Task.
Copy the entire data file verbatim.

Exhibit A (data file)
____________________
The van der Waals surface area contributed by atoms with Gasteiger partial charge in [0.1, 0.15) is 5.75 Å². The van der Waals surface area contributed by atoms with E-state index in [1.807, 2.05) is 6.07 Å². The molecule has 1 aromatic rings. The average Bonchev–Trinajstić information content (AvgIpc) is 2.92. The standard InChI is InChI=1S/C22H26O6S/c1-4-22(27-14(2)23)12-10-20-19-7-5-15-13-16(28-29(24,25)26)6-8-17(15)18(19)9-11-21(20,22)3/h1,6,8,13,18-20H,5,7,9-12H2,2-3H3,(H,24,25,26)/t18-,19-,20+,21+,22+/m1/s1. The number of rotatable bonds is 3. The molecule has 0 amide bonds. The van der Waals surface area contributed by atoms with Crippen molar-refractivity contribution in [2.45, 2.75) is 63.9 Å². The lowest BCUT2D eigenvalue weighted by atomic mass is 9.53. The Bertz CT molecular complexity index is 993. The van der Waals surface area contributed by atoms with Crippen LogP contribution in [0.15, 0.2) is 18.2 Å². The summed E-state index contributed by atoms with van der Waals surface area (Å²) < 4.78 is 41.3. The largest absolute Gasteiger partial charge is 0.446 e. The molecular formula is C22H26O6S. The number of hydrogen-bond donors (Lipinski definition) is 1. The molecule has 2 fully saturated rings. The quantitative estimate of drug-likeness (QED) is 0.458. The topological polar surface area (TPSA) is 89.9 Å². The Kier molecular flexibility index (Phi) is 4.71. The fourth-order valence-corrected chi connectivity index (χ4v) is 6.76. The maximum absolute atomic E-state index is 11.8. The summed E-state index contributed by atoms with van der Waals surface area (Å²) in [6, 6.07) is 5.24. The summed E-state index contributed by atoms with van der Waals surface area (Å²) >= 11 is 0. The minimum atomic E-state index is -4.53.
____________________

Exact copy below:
The van der Waals surface area contributed by atoms with Gasteiger partial charge in [0.1, 0.15) is 5.75 Å². The van der Waals surface area contributed by atoms with E-state index in [1.807, 2.05) is 6.07 Å². The molecule has 1 aromatic rings. The average Bonchev–Trinajstić information content (AvgIpc) is 2.92. The standard InChI is InChI=1S/C22H26O6S/c1-4-22(27-14(2)23)12-10-20-19-7-5-15-13-16(28-29(24,25)26)6-8-17(15)18(19)9-11-21(20,22)3/h1,6,8,13,18-20H,5,7,9-12H2,2-3H3,(H,24,25,26)/t18-,19-,20+,21+,22+/m1/s1. The number of rotatable bonds is 3. The molecule has 0 amide bonds. The van der Waals surface area contributed by atoms with Crippen molar-refractivity contribution in [2.45, 2.75) is 63.9 Å². The lowest BCUT2D eigenvalue weighted by atomic mass is 9.53. The Bertz CT molecular complexity index is 993. The van der Waals surface area contributed by atoms with Crippen LogP contribution in [0.15, 0.2) is 18.2 Å². The summed E-state index contributed by atoms with van der Waals surface area (Å²) < 4.78 is 41.3. The largest absolute Gasteiger partial charge is 0.446 e. The molecular formula is C22H26O6S. The number of hydrogen-bond donors (Lipinski definition) is 1. The molecule has 2 fully saturated rings. The quantitative estimate of drug-likeness (QED) is 0.458. The topological polar surface area (TPSA) is 89.9 Å². The Kier molecular flexibility index (Phi) is 4.71. The fourth-order valence-corrected chi connectivity index (χ4v) is 6.76. The maximum absolute atomic E-state index is 11.8. The summed E-state index contributed by atoms with van der Waals surface area (Å²) in [6, 6.07) is 5.24. The summed E-state index contributed by atoms with van der Waals surface area (Å²) >= 11 is 0. The minimum atomic E-state index is -4.53.